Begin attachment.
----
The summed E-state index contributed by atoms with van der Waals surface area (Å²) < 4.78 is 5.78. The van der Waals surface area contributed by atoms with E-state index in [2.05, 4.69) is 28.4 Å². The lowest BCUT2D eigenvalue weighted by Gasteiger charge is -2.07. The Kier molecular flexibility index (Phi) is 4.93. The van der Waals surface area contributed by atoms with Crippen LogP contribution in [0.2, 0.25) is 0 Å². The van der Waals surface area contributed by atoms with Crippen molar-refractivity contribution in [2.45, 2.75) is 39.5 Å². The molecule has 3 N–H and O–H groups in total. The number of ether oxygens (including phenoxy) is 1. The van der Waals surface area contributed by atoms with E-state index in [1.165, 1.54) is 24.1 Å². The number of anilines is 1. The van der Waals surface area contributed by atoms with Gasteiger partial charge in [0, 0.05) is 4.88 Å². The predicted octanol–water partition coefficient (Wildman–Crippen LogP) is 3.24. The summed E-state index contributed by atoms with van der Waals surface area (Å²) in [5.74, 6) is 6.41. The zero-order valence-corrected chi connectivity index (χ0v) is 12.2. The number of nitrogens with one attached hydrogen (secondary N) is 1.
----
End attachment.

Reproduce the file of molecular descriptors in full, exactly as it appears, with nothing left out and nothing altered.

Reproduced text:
The summed E-state index contributed by atoms with van der Waals surface area (Å²) < 4.78 is 5.78. The van der Waals surface area contributed by atoms with E-state index in [2.05, 4.69) is 28.4 Å². The lowest BCUT2D eigenvalue weighted by Gasteiger charge is -2.07. The Kier molecular flexibility index (Phi) is 4.93. The van der Waals surface area contributed by atoms with Crippen LogP contribution in [0.2, 0.25) is 0 Å². The van der Waals surface area contributed by atoms with Crippen molar-refractivity contribution in [2.45, 2.75) is 39.5 Å². The molecule has 3 N–H and O–H groups in total. The number of ether oxygens (including phenoxy) is 1. The van der Waals surface area contributed by atoms with E-state index in [1.165, 1.54) is 24.1 Å². The number of anilines is 1. The van der Waals surface area contributed by atoms with Gasteiger partial charge in [0, 0.05) is 4.88 Å². The predicted octanol–water partition coefficient (Wildman–Crippen LogP) is 3.24. The summed E-state index contributed by atoms with van der Waals surface area (Å²) in [5.74, 6) is 6.41. The zero-order valence-corrected chi connectivity index (χ0v) is 12.2. The number of nitrogens with one attached hydrogen (secondary N) is 1.